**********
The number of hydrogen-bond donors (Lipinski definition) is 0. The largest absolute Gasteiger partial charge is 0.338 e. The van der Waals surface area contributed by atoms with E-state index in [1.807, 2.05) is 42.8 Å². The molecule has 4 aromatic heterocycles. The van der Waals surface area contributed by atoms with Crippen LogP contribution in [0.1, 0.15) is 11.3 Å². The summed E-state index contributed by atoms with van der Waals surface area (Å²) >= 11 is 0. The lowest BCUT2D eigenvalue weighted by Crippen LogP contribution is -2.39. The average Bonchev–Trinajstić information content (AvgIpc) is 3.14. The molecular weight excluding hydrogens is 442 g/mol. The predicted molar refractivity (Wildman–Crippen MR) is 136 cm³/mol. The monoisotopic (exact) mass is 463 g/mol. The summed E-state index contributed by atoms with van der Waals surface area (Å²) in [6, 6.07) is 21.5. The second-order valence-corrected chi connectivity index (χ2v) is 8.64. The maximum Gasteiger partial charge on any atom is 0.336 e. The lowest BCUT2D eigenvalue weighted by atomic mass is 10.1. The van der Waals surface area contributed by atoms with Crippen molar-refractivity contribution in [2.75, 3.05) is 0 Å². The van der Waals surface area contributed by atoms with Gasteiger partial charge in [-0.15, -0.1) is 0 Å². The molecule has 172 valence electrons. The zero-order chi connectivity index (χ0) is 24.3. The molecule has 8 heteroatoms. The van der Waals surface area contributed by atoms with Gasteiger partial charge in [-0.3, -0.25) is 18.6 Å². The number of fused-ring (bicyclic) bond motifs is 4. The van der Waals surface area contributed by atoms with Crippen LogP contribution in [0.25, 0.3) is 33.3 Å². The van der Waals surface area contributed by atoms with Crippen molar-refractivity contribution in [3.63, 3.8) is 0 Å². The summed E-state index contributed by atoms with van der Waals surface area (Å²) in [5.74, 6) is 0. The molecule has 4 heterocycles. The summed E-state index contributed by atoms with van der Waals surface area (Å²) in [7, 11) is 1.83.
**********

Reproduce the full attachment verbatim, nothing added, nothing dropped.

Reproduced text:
The number of hydrogen-bond donors (Lipinski definition) is 0. The largest absolute Gasteiger partial charge is 0.338 e. The van der Waals surface area contributed by atoms with E-state index in [1.807, 2.05) is 42.8 Å². The molecule has 4 aromatic heterocycles. The van der Waals surface area contributed by atoms with Crippen LogP contribution in [0.1, 0.15) is 11.3 Å². The summed E-state index contributed by atoms with van der Waals surface area (Å²) >= 11 is 0. The lowest BCUT2D eigenvalue weighted by Crippen LogP contribution is -2.39. The average Bonchev–Trinajstić information content (AvgIpc) is 3.14. The molecular weight excluding hydrogens is 442 g/mol. The predicted molar refractivity (Wildman–Crippen MR) is 136 cm³/mol. The monoisotopic (exact) mass is 463 g/mol. The summed E-state index contributed by atoms with van der Waals surface area (Å²) in [6, 6.07) is 21.5. The second-order valence-corrected chi connectivity index (χ2v) is 8.64. The maximum Gasteiger partial charge on any atom is 0.336 e. The lowest BCUT2D eigenvalue weighted by atomic mass is 10.1. The van der Waals surface area contributed by atoms with Crippen molar-refractivity contribution in [2.75, 3.05) is 0 Å². The van der Waals surface area contributed by atoms with Gasteiger partial charge in [-0.15, -0.1) is 0 Å². The molecule has 172 valence electrons. The zero-order chi connectivity index (χ0) is 24.3. The molecule has 8 heteroatoms. The van der Waals surface area contributed by atoms with Gasteiger partial charge in [-0.3, -0.25) is 18.6 Å². The number of fused-ring (bicyclic) bond motifs is 4. The van der Waals surface area contributed by atoms with Crippen LogP contribution in [0.25, 0.3) is 33.3 Å². The van der Waals surface area contributed by atoms with Crippen molar-refractivity contribution in [3.63, 3.8) is 0 Å². The summed E-state index contributed by atoms with van der Waals surface area (Å²) in [5.74, 6) is 0. The molecule has 4 heterocycles. The summed E-state index contributed by atoms with van der Waals surface area (Å²) in [7, 11) is 1.83.